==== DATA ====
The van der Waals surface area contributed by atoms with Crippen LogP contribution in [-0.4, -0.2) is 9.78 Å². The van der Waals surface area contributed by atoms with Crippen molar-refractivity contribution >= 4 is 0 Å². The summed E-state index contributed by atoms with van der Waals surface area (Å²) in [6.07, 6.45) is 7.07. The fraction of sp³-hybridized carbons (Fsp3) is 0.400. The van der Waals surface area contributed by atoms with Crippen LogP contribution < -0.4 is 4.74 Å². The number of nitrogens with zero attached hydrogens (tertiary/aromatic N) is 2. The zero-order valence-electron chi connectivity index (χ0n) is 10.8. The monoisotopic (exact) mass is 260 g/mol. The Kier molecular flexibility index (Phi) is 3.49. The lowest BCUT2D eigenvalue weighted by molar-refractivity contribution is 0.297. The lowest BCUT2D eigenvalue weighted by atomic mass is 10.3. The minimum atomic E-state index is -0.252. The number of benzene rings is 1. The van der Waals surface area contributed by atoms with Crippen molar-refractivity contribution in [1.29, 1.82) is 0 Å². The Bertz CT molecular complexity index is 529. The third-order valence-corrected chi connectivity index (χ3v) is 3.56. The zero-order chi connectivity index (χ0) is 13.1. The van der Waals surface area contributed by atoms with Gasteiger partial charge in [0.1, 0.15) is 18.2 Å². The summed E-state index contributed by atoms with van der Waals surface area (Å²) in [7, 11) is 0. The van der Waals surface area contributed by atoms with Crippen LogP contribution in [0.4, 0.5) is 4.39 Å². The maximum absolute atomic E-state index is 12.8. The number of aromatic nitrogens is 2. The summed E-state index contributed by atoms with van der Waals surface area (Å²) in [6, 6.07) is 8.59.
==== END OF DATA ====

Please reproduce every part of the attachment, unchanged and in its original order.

The van der Waals surface area contributed by atoms with Crippen LogP contribution in [-0.4, -0.2) is 9.78 Å². The van der Waals surface area contributed by atoms with Crippen molar-refractivity contribution >= 4 is 0 Å². The summed E-state index contributed by atoms with van der Waals surface area (Å²) in [6.07, 6.45) is 7.07. The fraction of sp³-hybridized carbons (Fsp3) is 0.400. The van der Waals surface area contributed by atoms with Crippen LogP contribution < -0.4 is 4.74 Å². The number of nitrogens with zero attached hydrogens (tertiary/aromatic N) is 2. The zero-order valence-electron chi connectivity index (χ0n) is 10.8. The monoisotopic (exact) mass is 260 g/mol. The Kier molecular flexibility index (Phi) is 3.49. The lowest BCUT2D eigenvalue weighted by molar-refractivity contribution is 0.297. The lowest BCUT2D eigenvalue weighted by atomic mass is 10.3. The minimum atomic E-state index is -0.252. The number of benzene rings is 1. The van der Waals surface area contributed by atoms with Crippen molar-refractivity contribution in [1.29, 1.82) is 0 Å². The Bertz CT molecular complexity index is 529. The third-order valence-corrected chi connectivity index (χ3v) is 3.56. The zero-order chi connectivity index (χ0) is 13.1. The van der Waals surface area contributed by atoms with Gasteiger partial charge in [0.1, 0.15) is 18.2 Å². The summed E-state index contributed by atoms with van der Waals surface area (Å²) in [7, 11) is 0. The van der Waals surface area contributed by atoms with Crippen LogP contribution in [0.4, 0.5) is 4.39 Å². The maximum absolute atomic E-state index is 12.8. The number of aromatic nitrogens is 2. The summed E-state index contributed by atoms with van der Waals surface area (Å²) in [6, 6.07) is 8.59.